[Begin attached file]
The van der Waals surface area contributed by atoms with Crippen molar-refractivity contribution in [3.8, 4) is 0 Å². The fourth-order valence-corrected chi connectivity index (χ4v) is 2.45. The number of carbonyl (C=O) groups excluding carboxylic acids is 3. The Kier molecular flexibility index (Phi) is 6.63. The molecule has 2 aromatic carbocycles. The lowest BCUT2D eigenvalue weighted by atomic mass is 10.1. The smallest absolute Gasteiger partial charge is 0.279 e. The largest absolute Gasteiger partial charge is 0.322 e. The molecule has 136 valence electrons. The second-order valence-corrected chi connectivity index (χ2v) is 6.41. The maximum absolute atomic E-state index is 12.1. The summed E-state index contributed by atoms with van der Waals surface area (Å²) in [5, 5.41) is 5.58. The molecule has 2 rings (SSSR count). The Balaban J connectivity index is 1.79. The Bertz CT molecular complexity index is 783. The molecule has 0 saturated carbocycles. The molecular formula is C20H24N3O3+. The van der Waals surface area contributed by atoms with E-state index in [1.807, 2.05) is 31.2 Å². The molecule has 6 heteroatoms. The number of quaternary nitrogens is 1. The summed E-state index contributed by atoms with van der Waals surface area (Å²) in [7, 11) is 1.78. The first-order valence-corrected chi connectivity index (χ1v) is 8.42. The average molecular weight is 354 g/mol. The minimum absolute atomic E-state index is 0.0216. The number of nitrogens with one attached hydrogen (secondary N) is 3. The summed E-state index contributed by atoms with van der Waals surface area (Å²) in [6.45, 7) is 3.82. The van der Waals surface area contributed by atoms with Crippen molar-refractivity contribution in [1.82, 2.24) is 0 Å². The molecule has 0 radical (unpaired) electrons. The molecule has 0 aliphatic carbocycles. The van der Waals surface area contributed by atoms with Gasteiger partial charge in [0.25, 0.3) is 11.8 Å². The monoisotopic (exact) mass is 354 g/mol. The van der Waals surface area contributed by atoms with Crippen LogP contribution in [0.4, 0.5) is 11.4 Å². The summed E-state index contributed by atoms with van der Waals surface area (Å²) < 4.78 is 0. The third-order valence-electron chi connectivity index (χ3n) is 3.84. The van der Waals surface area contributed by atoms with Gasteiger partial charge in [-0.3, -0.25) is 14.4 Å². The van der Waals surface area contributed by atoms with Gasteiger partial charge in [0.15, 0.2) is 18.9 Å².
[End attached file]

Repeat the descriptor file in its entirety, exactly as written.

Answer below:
The van der Waals surface area contributed by atoms with Crippen molar-refractivity contribution in [3.8, 4) is 0 Å². The fourth-order valence-corrected chi connectivity index (χ4v) is 2.45. The number of carbonyl (C=O) groups excluding carboxylic acids is 3. The Kier molecular flexibility index (Phi) is 6.63. The molecule has 2 aromatic carbocycles. The lowest BCUT2D eigenvalue weighted by atomic mass is 10.1. The smallest absolute Gasteiger partial charge is 0.279 e. The largest absolute Gasteiger partial charge is 0.322 e. The molecule has 136 valence electrons. The second-order valence-corrected chi connectivity index (χ2v) is 6.41. The maximum absolute atomic E-state index is 12.1. The summed E-state index contributed by atoms with van der Waals surface area (Å²) in [5, 5.41) is 5.58. The molecule has 2 rings (SSSR count). The Balaban J connectivity index is 1.79. The Bertz CT molecular complexity index is 783. The molecule has 0 saturated carbocycles. The molecular formula is C20H24N3O3+. The van der Waals surface area contributed by atoms with E-state index in [1.807, 2.05) is 31.2 Å². The molecule has 6 heteroatoms. The number of quaternary nitrogens is 1. The summed E-state index contributed by atoms with van der Waals surface area (Å²) in [7, 11) is 1.78. The first-order valence-corrected chi connectivity index (χ1v) is 8.42. The average molecular weight is 354 g/mol. The minimum absolute atomic E-state index is 0.0216. The number of nitrogens with one attached hydrogen (secondary N) is 3. The summed E-state index contributed by atoms with van der Waals surface area (Å²) in [6.45, 7) is 3.82. The van der Waals surface area contributed by atoms with Crippen molar-refractivity contribution in [1.82, 2.24) is 0 Å². The molecule has 0 radical (unpaired) electrons. The molecule has 0 aliphatic carbocycles. The van der Waals surface area contributed by atoms with Gasteiger partial charge in [0.25, 0.3) is 11.8 Å². The monoisotopic (exact) mass is 354 g/mol. The van der Waals surface area contributed by atoms with Crippen LogP contribution in [0.4, 0.5) is 11.4 Å². The summed E-state index contributed by atoms with van der Waals surface area (Å²) < 4.78 is 0. The third-order valence-electron chi connectivity index (χ3n) is 3.84. The van der Waals surface area contributed by atoms with Gasteiger partial charge in [-0.3, -0.25) is 14.4 Å². The van der Waals surface area contributed by atoms with Gasteiger partial charge in [0.15, 0.2) is 18.9 Å².